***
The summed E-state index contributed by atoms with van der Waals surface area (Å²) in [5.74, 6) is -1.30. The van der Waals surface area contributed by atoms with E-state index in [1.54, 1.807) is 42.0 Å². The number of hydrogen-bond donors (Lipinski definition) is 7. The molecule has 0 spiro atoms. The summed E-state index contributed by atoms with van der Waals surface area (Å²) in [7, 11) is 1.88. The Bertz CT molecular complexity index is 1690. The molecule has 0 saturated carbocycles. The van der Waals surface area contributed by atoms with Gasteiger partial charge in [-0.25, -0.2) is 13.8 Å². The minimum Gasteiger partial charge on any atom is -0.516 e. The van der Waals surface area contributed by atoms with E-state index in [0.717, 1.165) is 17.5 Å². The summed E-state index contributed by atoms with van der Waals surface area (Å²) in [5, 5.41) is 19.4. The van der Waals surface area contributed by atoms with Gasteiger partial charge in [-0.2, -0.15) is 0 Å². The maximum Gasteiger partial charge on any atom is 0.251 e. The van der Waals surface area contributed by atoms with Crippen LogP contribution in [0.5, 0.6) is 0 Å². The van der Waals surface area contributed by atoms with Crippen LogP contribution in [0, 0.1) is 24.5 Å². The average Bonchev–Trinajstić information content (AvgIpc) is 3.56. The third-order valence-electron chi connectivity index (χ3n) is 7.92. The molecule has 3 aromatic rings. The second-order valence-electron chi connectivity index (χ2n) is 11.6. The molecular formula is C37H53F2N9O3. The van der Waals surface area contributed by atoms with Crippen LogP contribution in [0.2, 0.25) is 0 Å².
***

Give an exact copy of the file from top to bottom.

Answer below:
The summed E-state index contributed by atoms with van der Waals surface area (Å²) in [5.74, 6) is -1.30. The van der Waals surface area contributed by atoms with E-state index in [1.54, 1.807) is 42.0 Å². The number of hydrogen-bond donors (Lipinski definition) is 7. The molecule has 0 spiro atoms. The summed E-state index contributed by atoms with van der Waals surface area (Å²) in [7, 11) is 1.88. The Bertz CT molecular complexity index is 1690. The molecule has 0 saturated carbocycles. The van der Waals surface area contributed by atoms with Gasteiger partial charge in [-0.25, -0.2) is 13.8 Å². The minimum Gasteiger partial charge on any atom is -0.516 e. The van der Waals surface area contributed by atoms with E-state index in [0.717, 1.165) is 17.5 Å². The summed E-state index contributed by atoms with van der Waals surface area (Å²) in [5, 5.41) is 19.4. The van der Waals surface area contributed by atoms with Gasteiger partial charge in [-0.2, -0.15) is 0 Å². The maximum Gasteiger partial charge on any atom is 0.251 e. The van der Waals surface area contributed by atoms with Crippen LogP contribution in [0.5, 0.6) is 0 Å². The van der Waals surface area contributed by atoms with Crippen LogP contribution in [0, 0.1) is 24.5 Å². The average Bonchev–Trinajstić information content (AvgIpc) is 3.56. The third-order valence-electron chi connectivity index (χ3n) is 7.92. The molecule has 3 aromatic rings. The second-order valence-electron chi connectivity index (χ2n) is 11.6. The molecular formula is C37H53F2N9O3. The van der Waals surface area contributed by atoms with Crippen LogP contribution in [0.2, 0.25) is 0 Å².